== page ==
I'm reminded of that fact every time we harvest our own olives in Tuscany. Up in these mountains east of Cortona, we grow mostly leccino, a variety that ripens early and is resistant to extreme midwinter chill. In early November, leccino olives are already black and shiny and ready to be picked; they droop on branches like plump jet beads on a Victorian necklace. The weather last fall at harvesttime was balmy but unsettled, and the very first morning, we were rained out. For lunch, we sat down to grilled sausages and zuppa frantoiana, a soup of beans and farro that you're supposed to garnish with fresh new oil. The soup was rich and filling, but we had to make do with oil from the 2008 harvest.

The next day, the weather cleared, and we got down to it. Like most small growers, we pick by hand, and it's an agonizingly slow process. In some places olives are picked mechanically, using vibrating combs that shake the tree to knock the olives off. Even if I could afford such a machine, I wouldn't buy one—it damages the olives, and damaged olives don't produce good oil. So my family, friends, and I picked, one by one, dropping the fruit into wicker baskets tied around our waists. Each day ended around five o'clock, as darkness fell and we tipped our final basket-loads into the plastic bins in which the fruit would be carried to the mill.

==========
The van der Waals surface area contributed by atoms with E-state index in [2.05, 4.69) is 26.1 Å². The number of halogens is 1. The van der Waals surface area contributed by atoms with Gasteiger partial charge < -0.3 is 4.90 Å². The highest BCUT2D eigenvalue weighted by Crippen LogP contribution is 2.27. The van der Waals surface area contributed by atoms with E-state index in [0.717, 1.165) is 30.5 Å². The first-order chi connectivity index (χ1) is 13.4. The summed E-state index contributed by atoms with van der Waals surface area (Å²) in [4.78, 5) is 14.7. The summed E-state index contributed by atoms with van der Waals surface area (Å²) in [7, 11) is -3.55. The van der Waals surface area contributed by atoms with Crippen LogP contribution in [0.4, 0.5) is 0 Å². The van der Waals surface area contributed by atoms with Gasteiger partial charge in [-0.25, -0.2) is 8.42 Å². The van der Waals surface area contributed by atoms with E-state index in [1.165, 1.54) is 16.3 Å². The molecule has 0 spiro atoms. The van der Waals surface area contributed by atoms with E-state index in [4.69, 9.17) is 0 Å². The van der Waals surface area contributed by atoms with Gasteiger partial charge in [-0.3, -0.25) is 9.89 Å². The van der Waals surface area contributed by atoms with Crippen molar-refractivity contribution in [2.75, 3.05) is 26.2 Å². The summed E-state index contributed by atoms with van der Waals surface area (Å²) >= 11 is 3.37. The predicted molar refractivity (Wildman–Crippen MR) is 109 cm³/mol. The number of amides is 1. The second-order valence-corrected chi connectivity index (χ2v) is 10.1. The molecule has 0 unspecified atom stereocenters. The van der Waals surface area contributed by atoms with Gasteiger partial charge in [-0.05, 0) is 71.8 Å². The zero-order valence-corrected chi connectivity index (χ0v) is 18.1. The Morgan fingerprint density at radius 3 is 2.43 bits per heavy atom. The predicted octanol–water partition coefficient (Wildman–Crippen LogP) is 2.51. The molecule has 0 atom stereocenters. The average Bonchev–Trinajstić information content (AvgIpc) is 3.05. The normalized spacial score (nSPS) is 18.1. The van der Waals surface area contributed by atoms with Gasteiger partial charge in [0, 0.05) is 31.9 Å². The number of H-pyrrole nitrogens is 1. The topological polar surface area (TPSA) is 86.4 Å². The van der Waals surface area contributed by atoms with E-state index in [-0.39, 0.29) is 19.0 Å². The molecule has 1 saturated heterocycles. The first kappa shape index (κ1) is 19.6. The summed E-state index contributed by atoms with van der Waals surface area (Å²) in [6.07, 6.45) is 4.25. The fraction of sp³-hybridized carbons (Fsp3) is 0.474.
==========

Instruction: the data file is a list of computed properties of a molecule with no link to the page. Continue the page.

The mill we use is a 30-minute drive from our house. There, you can choose to process your crop in one of two ways. The first is the slow, old-fashioned, crush-and-press method; the second is a more modern process that employs state-of-the-art stainless-steel machinery. You dump fresh, clean olives into a chamber at one end, press a button, and, within minutes, fill your cans with lush, green oil at the other end. My traditionalist son and daughter prefer the old-fashioned way, but I like the modern method for its rapid expression of scrupulously clean oil.

In all, it took us four days to harvest the olives we brought to the mill. Ideally, the experts say, to make good olive oil you must press within 24 to 48 hours of harvest. This, as we have learned, is often impossible. You need at least 200 kilos (or 440 pounds) of olives to make a single pressing, and that takes a lot of hands. And rain (which can cause just-harvested olives to ferment and spoil) can wreak havoc on your plans. So you wait. Then you pick. Then you pray.

And in the end it's worth it. Last year we brought home 60 beautiful liters of unfiltered oil, golden green with flashes of deeper color, so highly perfumed that I felt like rubbing it on my arms, dabbing it behind my ears, and drinking it. I got my first real taste of the new oil by lavishly slopping some of it over a slice of bread that had been toasted over an open fire and rubbed with a cut clove of garlic. Last year's resa, or yield, was not high, but the quality was extraordinary. We store the oil in 30-liter stainless-steel tins in our cool, dark cellar, and every time we extract a liter or so for the kitchen, the fragrance—apples? tomato leaves? almonds? or maybe just the pure fragrance of good, sound olives?—floods the air.